Comprehensive insurance is a type of car insurance coverage that pays to repair or replace a vehicle when it is damaged by something other than a collision, like vandalism or animals. Comprehensive car insurance coverage is never required by state law, but it is usually needed for cars that are leased or financed.
Comprehensive car insurance costs an average of $162 per year. The exact amount you’ll pay depends mostly on your car’s value and your deductible amount. The higher your deductible is, the less your policy will cost. You can buy comprehensive coverage by itself, but it is usually purchased with collision insurance, which covers damaged caused by accidents.
You should consider buying comprehensive coverage if you cannot afford to pay out of pocket to repair or replace your car in a worst-case scenario. Comprehensive insurance is usually considered to be a good investment, since it’s cheaper than other types of car insurance and covers events that are out of your control as a driver. A good rule of thumb is that if the cost of comprehensive insurance exceeds 10% of your vehicle’s value, you can consider dropping it.
Comprehensive insurance is worth it if the premium is a small percentage of the car’s value. Comprehensive insurance might also be worth it if the policyholder cannot afford to replace the vehicle without comprehensive coverage, or if the car is driven or parked in a particularly risky area.
Although comprehensiveinsurance is not mandatory in any state, dealerships and lenders frequently require comprehensive insurance, along with … read full answercollision coverage, on leased or financed cars. In that case, comprehensive insurance is definitely worth it, because failing to meet the lender’s or lessor’s requirements could result in expensive force-placed insurance or even repossession.
Factors to Consider When Deciding If Comprehensive Insurance Is Worth It
Your car’s age, mileage, and value.
The cost of comprehensive insurance premiums.
The risk of theft, vandalism, and natural disasters in your area.
Your ability to pay for repairs or a replacement vehicle out of pocket.
An old rule of thumb recommended dropping comprehensive coverage when a car was five to six years old or had 100,000 miles. But this rule is now outdated, since newer cars have increased longevity alongside higher repair costs. Now, the standard rule is that comprehensive and collision coverage are both worth buying if the combined premium is less than 10% of the car’s value, minus the deductible.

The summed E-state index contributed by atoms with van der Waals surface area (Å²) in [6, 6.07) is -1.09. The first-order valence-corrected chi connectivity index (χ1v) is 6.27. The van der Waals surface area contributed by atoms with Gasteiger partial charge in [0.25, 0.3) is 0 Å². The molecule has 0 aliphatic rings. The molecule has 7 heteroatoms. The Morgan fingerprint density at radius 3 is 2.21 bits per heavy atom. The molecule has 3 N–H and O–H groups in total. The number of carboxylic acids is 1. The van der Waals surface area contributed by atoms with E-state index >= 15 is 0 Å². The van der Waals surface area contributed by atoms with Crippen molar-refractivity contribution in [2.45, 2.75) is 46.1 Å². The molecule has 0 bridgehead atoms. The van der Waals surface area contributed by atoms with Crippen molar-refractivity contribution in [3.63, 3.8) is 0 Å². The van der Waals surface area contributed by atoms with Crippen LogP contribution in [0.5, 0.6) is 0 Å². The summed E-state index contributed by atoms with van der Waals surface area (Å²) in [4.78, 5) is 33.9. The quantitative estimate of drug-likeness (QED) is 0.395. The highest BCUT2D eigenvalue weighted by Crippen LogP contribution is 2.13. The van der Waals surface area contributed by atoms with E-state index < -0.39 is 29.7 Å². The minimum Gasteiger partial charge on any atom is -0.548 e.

Cost is only one factor, however, so you should also consider how likely you are to file a claim, as well as what would happen to you financially if your car was stolen or destroyed by something other than an accident and you didn’t have coverage. For instance, if theft, animal collisions, or natural disasters are particularly common in your area, you are especially likely to need comprehensive insurance. Similarly, even if your comprehensive premium is 15% of your car’s value, for example, comprehensive insurance might still be worth it if you rely on the car and can’t afford to replace it yourself.
You should drop comprehensive insurance when you can afford to repair or replace your car out of pocket in a worst-case scenario. You should not drop comprehensive insurance if the car is valuable, since the coverage is inexpensive and will usually pay up to the car’s actual cash value, minus a deductible. Additionally, you definitely should not drop comprehensive coverage if it’s required by your lender or lessor. Doing so can result in serious … read full answerconsequences like force-placed insurance and even repossession.
Comprehensive insurance is sometimes considered “bad luck” insurance, since it covers things that are mostly out of your control as a driver, like vandalism, theft, natural disasters or hitting a deer. A standard rule of thumb is to drop collision and comprehensive insurance when the combined premiums are more than 10% of your car’s value, minus your deductible.
However, you should only consider this guideline within the context of your personal circumstances. It’s also worth noting that many experts consider comprehensive insurance to be a better investment than collision coverage, since it is not affected by your driving habits and is generally cheaper.
In addition to your car’s value and your own finances, how likely you are to file a claim should factor into whether or not you drop comprehensive car insurance coverage. For example, even if you could comfortably replace your car, it probably isn’t smart to drop comprehensive insurance if you live in an area with frequent hurricanes.
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